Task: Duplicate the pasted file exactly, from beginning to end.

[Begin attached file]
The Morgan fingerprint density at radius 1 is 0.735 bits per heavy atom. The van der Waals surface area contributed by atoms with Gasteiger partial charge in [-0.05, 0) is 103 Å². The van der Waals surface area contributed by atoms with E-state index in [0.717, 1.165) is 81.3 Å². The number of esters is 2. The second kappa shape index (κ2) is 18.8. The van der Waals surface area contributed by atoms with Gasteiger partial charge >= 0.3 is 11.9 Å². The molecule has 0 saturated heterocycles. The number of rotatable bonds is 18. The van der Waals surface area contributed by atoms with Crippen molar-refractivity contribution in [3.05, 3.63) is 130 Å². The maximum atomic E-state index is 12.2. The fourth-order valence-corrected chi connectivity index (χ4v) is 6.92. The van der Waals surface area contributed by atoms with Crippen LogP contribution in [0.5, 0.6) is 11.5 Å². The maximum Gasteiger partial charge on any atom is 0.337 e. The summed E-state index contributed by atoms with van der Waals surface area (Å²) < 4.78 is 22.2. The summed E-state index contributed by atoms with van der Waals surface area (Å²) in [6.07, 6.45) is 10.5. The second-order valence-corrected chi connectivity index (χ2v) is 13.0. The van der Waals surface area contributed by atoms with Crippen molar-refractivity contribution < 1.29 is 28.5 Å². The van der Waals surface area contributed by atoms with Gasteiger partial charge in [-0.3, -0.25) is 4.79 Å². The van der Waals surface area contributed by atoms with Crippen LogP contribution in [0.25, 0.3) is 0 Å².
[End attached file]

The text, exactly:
The Morgan fingerprint density at radius 1 is 0.735 bits per heavy atom. The van der Waals surface area contributed by atoms with Gasteiger partial charge in [-0.05, 0) is 103 Å². The van der Waals surface area contributed by atoms with E-state index in [0.717, 1.165) is 81.3 Å². The number of esters is 2. The second kappa shape index (κ2) is 18.8. The van der Waals surface area contributed by atoms with Gasteiger partial charge >= 0.3 is 11.9 Å². The molecule has 0 saturated heterocycles. The number of rotatable bonds is 18. The van der Waals surface area contributed by atoms with Crippen molar-refractivity contribution in [3.05, 3.63) is 130 Å². The maximum atomic E-state index is 12.2. The fourth-order valence-corrected chi connectivity index (χ4v) is 6.92. The van der Waals surface area contributed by atoms with Crippen LogP contribution in [0.5, 0.6) is 11.5 Å². The maximum Gasteiger partial charge on any atom is 0.337 e. The summed E-state index contributed by atoms with van der Waals surface area (Å²) < 4.78 is 22.2. The summed E-state index contributed by atoms with van der Waals surface area (Å²) in [6.07, 6.45) is 10.5. The second-order valence-corrected chi connectivity index (χ2v) is 13.0. The van der Waals surface area contributed by atoms with Crippen molar-refractivity contribution < 1.29 is 28.5 Å². The van der Waals surface area contributed by atoms with Gasteiger partial charge in [-0.3, -0.25) is 4.79 Å². The van der Waals surface area contributed by atoms with Crippen LogP contribution in [0.25, 0.3) is 0 Å².